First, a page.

Dispatches from the Potomac#43 | A Nearly Forgotten U.S. Capitol Attack: Puerto Rico and the United States, Then and Now

This is a translation of an article originally written in November 2022 for publication in the January 2023 edition of the Marubeni Group Magazine, M-SPIRIT.

Washington D.C. Office General Manager, Marubeni America Corporation    Yoichi Mineo

1954: The Year Puerto Rican Nationalists Fired on Congressmen

I would like to discuss an attack on the U.S. Capitol in this column—not the one that occurred on January 6, 2021, but the shooting of U.S. congressmen by Puerto Rican nationalists in the House of Representatives chamber in 1954. Though smaller in scale than the 2021 attack, the incident was still shocking, especially the fact that active members of Congress were struck by live bullets.

Before getting into the attack itself, I’ll briefly summarize the history between Puerto Rico and the United States that led to the shooting. Puerto Rico had been a Spanish colony for about 400 years since 1508, but in 1898, amid the movement for independence of South American countries, an autonomous Puerto Rican government was finally established. This independence, however, did not last long. During the Spanish-American War, American troops occupied the island, and afterwards, in 1900, Spain “gave” Puerto Rico to the United States. Puerto Rico then became a part of the United States under a status in which residents receive American citizenship but are not allowed to elect members of the federal government. Later, in 1948, a law was passed that strictly forbade any moves leading to Puerto Rican independence. In response to this repressive U.S. approach, pro-independence groups staged protests in various parts of Puerto Rico, but all were violently suppressed. In November that year, two Puerto Rican nationalists attempted to assassinate then-President Truman. The resulting fierce firefight saw one police officer on guard duty and one of the attackers hit by bullets.

It was in the midst of this momentum for independence that four Puerto Rican nationalists carried out their 1954 attack on Congress. Their leader was 34-year-old Lolita Lebrón, who had been drawn toward pro-independence ideology since she saw Puerto Rican nationalists massacred during a peaceful street protest as a teenager. Her feelings were further strengthened by witnessing the anti-Puerto Rican discrimination and the poverty of Puerto Ricans in New York City, where she had moved to make a living. She became a member of the pro-independence Puerto Rican Nationalist Party and carried out the 1954 attack after years of correspondence with the party’s leader, Pedro Albizu Campos, who had previously encouraged armed uprisings on the island.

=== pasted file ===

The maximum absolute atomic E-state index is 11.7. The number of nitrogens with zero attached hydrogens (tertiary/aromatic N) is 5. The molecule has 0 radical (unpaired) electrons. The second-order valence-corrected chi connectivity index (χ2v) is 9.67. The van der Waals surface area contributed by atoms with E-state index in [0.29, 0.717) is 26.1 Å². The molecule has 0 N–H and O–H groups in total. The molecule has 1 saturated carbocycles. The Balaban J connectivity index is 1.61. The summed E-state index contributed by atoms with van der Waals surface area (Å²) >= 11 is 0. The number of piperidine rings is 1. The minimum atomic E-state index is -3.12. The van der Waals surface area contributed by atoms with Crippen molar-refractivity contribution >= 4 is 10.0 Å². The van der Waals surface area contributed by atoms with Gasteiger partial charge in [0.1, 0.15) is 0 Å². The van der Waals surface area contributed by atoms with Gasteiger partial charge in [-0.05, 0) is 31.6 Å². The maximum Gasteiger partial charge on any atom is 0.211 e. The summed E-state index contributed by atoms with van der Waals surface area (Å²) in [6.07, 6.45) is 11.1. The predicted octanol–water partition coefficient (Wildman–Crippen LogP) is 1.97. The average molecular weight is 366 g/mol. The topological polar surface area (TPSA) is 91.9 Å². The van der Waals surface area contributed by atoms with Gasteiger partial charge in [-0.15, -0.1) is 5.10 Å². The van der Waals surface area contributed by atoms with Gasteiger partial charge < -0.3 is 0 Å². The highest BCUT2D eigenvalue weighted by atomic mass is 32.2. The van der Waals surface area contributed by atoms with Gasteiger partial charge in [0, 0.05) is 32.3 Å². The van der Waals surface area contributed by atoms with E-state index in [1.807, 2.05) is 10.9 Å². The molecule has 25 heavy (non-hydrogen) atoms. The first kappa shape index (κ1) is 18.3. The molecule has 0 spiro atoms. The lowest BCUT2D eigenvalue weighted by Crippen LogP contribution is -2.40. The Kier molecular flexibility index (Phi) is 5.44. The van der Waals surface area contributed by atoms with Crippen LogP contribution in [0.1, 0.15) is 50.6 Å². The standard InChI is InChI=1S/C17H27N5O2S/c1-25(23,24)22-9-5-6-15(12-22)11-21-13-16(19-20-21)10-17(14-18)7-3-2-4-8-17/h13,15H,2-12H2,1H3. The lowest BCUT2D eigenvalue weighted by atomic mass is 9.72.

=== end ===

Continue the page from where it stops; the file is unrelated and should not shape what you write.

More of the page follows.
On the day of the attack, her fellow three conspirators hesitated to go through with their plan, but Lebrón declared that she would go on alone and continued toward the Capitol. Moved to action by this determination, the remaining three followed her inside. The security officers they encountered asked if they had cameras (which were not allowed inside), but did not find their guns. The group reached the visitor’s gallery above the House of Representatives chamber, where Lebrón shouted, “¡Viva Puerto Rico libre!” (“Long live a free Puerto Rico!”) The group then fired a total of 30 bullets onto the floor below with semi-automatic pistols, hitting five congressmen, one of whom suffered a serious chest wound. Of the four perpetrators, three were captured immediately, while the fourth fled the scene and was later taken into custody. At their trial, they were sentenced to over 50 years in prison. 25 years later, President Carter commuted the sentences of three of them (the fourth had been released shortly before that due to terminal cancer). The reason, according to one theory, was in exchange for American prisoners of war in Cuba. Regardless, the perpetrators were freed and returned to their native island of Puerto Rico, where they received a hero’s welcome from their supporters. Lebrón lived out the rest of her life there, marrying and eventually passing away in 2010 at the age of 90.

The Shooting Erased from Memory

Five active congressmen, caught in a hail of bullets on the House floor—a shocking event, to be sure, but one that would soon disappear from the public’s collective memory. In the end, all five congressmen who were shot had fortunately survived, and the United States was in the throes of the Cold War, a much larger conflict. Busy as America was in the fight against communism, no one had time to bother with the swiftly resolved attack on the Capitol.

Thinking about the attack dispassionately, the four perpetrators clearly carried out an act of terrorism: they, an armed group seeking independence from the U.S., entered the Capitol building and shot members of Congress. Thanks to the security measures that have been drastically tightened since the 9/11 terrorist attacks, it would be extremely difficult to carry out such an attack today, and if it were to happen, it would cause quite a commotion, with the perpetrators instantly labelled as terrorists. But Lebrón adamantly rejected this label being applied to herself, saying, “Who calls me a terrorist? The most terrorist country in the world! What other country dropped the atomic bomb? And they call me a terrorist. I went to the U.S. in a fight against terrorism. I am proud of what I did.”

As a citizen of the country where that atomic bomb was dropped, I personally found her declaration to be startling, but also worth contemplation.